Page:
The piece is called "The Semi-Hard Truth About Viagra: An After Work Special." It's educational and chock full of dick jokes. There is a flaw in the piece. It's written as a staged reading. The generic stage directions become a narrator's voice halfway through. I knew I would be reading the stage directions and flipped it into narrator mode to wrap up the story more quickly. Plus, I wanted in on the fun. If I were to rewrite it for the stage or video, I would simply add a narrator.

(I will post my written work here from time-to-time. If I ever post anything anyone is interested in using, just ask me about it in the comment section.)

Here it is....

Written by Joe Janes

Gerald, 40’s – Gabe Trulson
Bob, 50’s – Jon Cohen
Dr. Grebnak, 40’s – Spike Maguire
Hugh Hefner, 80’s – Tony Torres
Tina, 40’s – Kate Lambert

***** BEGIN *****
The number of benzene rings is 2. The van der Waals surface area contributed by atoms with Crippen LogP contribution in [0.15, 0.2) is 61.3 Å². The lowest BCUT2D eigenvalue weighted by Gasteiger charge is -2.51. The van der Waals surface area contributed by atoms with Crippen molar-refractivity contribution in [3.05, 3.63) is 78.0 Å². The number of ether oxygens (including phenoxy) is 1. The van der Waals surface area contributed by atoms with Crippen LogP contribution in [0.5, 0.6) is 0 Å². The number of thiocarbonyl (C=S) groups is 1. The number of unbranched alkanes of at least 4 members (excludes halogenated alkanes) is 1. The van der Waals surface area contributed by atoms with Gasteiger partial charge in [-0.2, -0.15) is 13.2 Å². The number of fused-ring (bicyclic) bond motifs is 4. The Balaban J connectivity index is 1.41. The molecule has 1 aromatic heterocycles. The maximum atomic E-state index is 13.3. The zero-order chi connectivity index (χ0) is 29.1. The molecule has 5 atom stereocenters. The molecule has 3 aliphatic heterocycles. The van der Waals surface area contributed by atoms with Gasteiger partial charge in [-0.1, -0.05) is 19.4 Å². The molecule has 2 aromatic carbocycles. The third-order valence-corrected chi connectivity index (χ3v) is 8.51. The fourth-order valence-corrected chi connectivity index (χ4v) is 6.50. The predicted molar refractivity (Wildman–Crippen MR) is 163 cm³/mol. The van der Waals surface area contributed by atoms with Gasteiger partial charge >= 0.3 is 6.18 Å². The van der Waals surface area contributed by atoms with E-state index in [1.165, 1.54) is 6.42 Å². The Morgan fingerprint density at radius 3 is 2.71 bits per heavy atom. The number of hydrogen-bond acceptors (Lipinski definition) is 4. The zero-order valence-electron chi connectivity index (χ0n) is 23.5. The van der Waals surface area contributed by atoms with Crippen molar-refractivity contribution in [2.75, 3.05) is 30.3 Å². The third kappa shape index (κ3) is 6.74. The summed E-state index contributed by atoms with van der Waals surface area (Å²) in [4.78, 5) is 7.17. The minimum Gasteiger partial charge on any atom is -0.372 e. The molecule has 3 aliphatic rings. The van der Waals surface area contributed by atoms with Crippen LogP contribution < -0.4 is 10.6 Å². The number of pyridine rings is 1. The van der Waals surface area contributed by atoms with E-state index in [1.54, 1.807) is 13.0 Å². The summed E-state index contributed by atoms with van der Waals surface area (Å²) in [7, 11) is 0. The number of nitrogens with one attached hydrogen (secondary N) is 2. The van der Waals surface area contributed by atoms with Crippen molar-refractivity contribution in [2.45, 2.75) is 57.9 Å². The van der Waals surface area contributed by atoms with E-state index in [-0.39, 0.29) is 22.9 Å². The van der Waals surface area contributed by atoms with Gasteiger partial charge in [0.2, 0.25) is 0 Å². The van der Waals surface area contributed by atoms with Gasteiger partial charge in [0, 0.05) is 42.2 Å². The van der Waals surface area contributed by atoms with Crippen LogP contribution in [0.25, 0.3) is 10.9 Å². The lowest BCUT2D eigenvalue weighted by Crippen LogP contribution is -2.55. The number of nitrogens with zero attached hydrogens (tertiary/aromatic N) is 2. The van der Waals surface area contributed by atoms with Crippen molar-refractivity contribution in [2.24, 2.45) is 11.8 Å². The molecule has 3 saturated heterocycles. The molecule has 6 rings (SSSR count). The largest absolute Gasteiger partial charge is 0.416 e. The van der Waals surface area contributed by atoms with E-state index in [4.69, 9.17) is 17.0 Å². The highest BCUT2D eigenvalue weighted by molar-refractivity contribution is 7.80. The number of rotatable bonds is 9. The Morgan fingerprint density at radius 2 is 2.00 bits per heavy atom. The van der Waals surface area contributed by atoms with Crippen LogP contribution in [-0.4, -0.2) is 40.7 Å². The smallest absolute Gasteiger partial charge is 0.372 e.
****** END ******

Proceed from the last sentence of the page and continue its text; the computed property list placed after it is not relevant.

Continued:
DJ – Spike Maguire
Old Widow Kravitz – Kate Lambert
Mr. Kravitz – Jon Cohen
Mitzi – Tony Torres

(Lights up on Gerald sitting at his desk in his office. He is looking through file folders and checking his watch. Bob pokes his head in the door.)

Hey, Stud. Working late?

Um, yeah. Bob. I am. How about you?

Nope. On my way home to bang my wife.


Sure. Probably more than once, too. Unless there’s something good on television.

But, how?

Gee, Gerald, isn’t that territory your dad should have covered with you?

No, I mean. You’re over 50. I’m over 40 and I’m sitting here trying to find work to do so I don’t have to go home and face the fact that… face the fact…

That Mr. Stiffy ain’t so stiff anymore?


The ol’ cock don’t crow like it used to?

Something like that-

That your penis has that not-so-hard feeling?

That’s it, exactly. Bob, what’s wrong with me? My wife is attractive.

Your wife is hot. Hot-hot-hot.

Then what is it?